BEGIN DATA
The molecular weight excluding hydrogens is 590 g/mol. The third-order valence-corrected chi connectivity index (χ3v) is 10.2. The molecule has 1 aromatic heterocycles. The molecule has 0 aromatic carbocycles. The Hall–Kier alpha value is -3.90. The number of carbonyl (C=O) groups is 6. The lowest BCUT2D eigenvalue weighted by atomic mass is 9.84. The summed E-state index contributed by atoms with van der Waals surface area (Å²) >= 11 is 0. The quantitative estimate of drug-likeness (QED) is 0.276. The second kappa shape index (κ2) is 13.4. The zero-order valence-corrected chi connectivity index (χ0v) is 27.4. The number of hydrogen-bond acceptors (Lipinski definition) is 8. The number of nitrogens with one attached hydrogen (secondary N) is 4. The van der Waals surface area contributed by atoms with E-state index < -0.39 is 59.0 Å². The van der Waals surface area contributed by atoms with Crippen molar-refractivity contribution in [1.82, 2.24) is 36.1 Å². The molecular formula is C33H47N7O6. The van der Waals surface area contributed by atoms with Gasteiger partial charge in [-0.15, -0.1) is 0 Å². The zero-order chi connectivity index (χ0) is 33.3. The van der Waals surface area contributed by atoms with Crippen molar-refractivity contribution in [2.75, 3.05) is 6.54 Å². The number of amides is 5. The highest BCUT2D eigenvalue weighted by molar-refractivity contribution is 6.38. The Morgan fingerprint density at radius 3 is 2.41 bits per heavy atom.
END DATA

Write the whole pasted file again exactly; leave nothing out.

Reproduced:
The molecular weight excluding hydrogens is 590 g/mol. The third-order valence-corrected chi connectivity index (χ3v) is 10.2. The molecule has 1 aromatic heterocycles. The molecule has 0 aromatic carbocycles. The Hall–Kier alpha value is -3.90. The number of carbonyl (C=O) groups is 6. The lowest BCUT2D eigenvalue weighted by atomic mass is 9.84. The summed E-state index contributed by atoms with van der Waals surface area (Å²) >= 11 is 0. The quantitative estimate of drug-likeness (QED) is 0.276. The second kappa shape index (κ2) is 13.4. The zero-order valence-corrected chi connectivity index (χ0v) is 27.4. The number of hydrogen-bond acceptors (Lipinski definition) is 8. The number of nitrogens with one attached hydrogen (secondary N) is 4. The van der Waals surface area contributed by atoms with E-state index < -0.39 is 59.0 Å². The van der Waals surface area contributed by atoms with Crippen molar-refractivity contribution in [1.82, 2.24) is 36.1 Å². The molecular formula is C33H47N7O6. The van der Waals surface area contributed by atoms with Gasteiger partial charge in [-0.15, -0.1) is 0 Å². The zero-order chi connectivity index (χ0) is 33.3. The van der Waals surface area contributed by atoms with Crippen molar-refractivity contribution in [2.75, 3.05) is 6.54 Å². The number of amides is 5. The highest BCUT2D eigenvalue weighted by molar-refractivity contribution is 6.38. The Morgan fingerprint density at radius 3 is 2.41 bits per heavy atom.